Industries likely to rely heavily on additive manufacturing


Gravier asserts industries where customization or speed are important will be those most affected by 3D printing in the near-term. “Supply chains are about to make a fundamental shift,” he explains. “Where traditionally supply chains followed something like the SCOR model (plan, source, make, deliver, return), 3D printing is innovating that model and putting consumers in the driver’s seat.” Industries in which customization is important will also appreciate the fact that 3D printing can help reduce inventories. Adam Kidd and Jamie Sciacchitano, consultants with GRA, explain, “One of the more apparent ways that 3-D printing technology could be used to transform supply chains is by reducing manufacturing lot sizes, that is, by enabling smaller — even discrete — manufacturing runs. This could allow companies to reduce inventory holdings by being able to better match supply to demand. Naturally, this may not be an appropriate solution for all companies and all items. The sweet spot for this technology would appear to be where volumes are low and the level of manufacturing complexity is low to moderate — for example, where there are a variety of customized, low-volume finished products such as medical devices.”[8] Industries often mentioned as prime candidates for additive manufacturing are:


  • Automotive industry
  • Pharmaceutical companies
  • Medical device makers
  • Aircraft manufacturers
  • Toy manufacturers
  • Customized products providers
  • Spare parts providers




Some of the challenges noted above are being addressed (like the GE blockchain patent). Others are still being worked on. The National Center for Manufacturing Sciences (NCMS) recently announced the establishment of a manufacturing innovation center in Harford County, Maryland, whose mission is “to create scientific breakthroughs in metallurgy and plastics, as well as the launch of new factory machinery that will ‘transform the way U.S. producers make aircraft, automobiles, munitions, medical devices, and other products’.”[9] As 3D printers become faster and produce higher quality products, the long-promised benefits will undoubtedly come to fruition.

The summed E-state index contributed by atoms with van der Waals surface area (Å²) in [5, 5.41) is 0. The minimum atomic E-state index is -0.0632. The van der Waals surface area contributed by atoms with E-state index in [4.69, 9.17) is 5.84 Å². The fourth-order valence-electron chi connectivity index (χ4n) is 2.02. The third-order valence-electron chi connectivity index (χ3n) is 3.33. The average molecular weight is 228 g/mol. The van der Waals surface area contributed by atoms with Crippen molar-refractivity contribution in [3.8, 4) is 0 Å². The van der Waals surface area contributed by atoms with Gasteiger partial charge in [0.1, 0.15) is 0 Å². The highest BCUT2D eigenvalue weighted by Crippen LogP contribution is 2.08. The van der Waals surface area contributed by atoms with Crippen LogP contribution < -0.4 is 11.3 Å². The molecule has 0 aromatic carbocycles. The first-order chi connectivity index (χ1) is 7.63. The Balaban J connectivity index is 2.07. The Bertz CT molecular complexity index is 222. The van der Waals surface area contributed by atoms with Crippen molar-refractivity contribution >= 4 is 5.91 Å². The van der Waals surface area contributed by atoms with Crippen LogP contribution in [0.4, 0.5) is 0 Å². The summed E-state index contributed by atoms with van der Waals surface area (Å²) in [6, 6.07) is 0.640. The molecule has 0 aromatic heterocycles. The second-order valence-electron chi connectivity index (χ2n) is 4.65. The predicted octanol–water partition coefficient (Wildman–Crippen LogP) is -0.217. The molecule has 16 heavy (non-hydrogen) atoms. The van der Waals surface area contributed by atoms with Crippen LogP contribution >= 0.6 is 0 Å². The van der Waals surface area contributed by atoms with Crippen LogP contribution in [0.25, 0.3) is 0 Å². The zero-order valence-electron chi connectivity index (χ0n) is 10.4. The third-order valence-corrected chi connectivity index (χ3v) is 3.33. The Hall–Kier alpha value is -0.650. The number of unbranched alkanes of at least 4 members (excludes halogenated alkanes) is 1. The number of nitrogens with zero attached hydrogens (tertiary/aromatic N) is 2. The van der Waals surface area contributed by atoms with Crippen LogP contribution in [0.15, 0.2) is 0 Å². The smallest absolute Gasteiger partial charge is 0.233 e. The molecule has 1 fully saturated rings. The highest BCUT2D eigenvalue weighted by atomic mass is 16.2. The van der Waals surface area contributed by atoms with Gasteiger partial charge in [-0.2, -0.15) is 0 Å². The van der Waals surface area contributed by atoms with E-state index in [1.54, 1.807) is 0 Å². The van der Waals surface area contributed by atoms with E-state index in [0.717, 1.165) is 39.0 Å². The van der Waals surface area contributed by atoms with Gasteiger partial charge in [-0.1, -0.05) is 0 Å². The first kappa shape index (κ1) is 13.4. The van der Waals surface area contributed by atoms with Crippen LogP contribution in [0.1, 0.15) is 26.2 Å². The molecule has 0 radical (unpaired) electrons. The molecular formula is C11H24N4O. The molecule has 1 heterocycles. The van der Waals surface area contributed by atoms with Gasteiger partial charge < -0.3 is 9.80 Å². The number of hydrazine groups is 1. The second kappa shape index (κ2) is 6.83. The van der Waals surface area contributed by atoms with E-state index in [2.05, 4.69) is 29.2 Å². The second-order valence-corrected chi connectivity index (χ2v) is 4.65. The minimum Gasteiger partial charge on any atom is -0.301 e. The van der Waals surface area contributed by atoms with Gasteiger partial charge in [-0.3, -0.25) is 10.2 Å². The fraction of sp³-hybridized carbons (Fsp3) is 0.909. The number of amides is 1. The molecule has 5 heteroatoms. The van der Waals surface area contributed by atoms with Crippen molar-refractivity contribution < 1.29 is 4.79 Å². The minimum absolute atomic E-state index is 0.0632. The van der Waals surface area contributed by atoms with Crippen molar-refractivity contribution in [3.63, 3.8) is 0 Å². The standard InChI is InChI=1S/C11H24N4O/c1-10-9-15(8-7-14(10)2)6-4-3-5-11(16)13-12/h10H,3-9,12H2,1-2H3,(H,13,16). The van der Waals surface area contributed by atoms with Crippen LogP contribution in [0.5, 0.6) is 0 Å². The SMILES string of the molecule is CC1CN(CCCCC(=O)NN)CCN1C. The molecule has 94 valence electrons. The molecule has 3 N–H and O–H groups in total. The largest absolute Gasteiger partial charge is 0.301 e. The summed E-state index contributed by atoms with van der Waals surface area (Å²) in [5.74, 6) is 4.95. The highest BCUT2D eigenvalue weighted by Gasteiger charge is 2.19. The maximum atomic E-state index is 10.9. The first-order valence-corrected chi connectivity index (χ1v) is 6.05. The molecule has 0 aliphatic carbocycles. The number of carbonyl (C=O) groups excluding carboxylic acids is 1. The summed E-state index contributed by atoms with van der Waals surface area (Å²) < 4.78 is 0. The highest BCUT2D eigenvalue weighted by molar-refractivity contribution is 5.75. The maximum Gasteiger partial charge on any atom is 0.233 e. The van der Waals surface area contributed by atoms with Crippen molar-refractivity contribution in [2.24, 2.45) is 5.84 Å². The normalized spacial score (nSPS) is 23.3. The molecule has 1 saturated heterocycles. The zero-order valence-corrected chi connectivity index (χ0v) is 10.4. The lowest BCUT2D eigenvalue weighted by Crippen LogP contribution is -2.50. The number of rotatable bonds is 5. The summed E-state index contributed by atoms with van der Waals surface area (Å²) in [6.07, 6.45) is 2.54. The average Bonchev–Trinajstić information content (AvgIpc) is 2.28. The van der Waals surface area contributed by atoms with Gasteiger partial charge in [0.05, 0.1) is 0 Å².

[1] Matthew Timms, “3D printing cannot completely replace traditional manufacturing, say experts,” World Finance, 16 July 2014.
[2] Peter Sayer, “How 3D printing can affect your supply chain,” IT World, 20 April 2018.
[3] Shane Fox, “The Future of Advanced Manufacturing: Design for 3D Printing and Implementation of Digital Factories,” IndustryWeek, 7 November 2017.
[4] Jordan Branch and Edwin Lopez, “11 technologies set to shape smart manufacturing,” Supply Chain Dive, 21 May 2018.
[5] Michael Gravier, “3D Printing: Customers Taking Charge of the Supply Chain,” IndustryWeek, 12 April 2016.
[6] Staff, “5 of the Biggest Challenges Facing Manufacturers in Printing,” Apple Rubber, 13 January 2017.
[7] Kate Patrick, “GE files patent to trace 3D printed parts with blockchain,” Supply Chain Dive, 6 July 2018.
[8] Adam Kidd and Jamie Sciacchitano, “How 3-D Printing Could Disrupt Your Supply Chain,” IndustryWeek, 30 October 2015.
[9] Staff, “Next Generation 3D Printing Gets Boost from New Maryland Center,” IndustryWeek, 6 July 2018.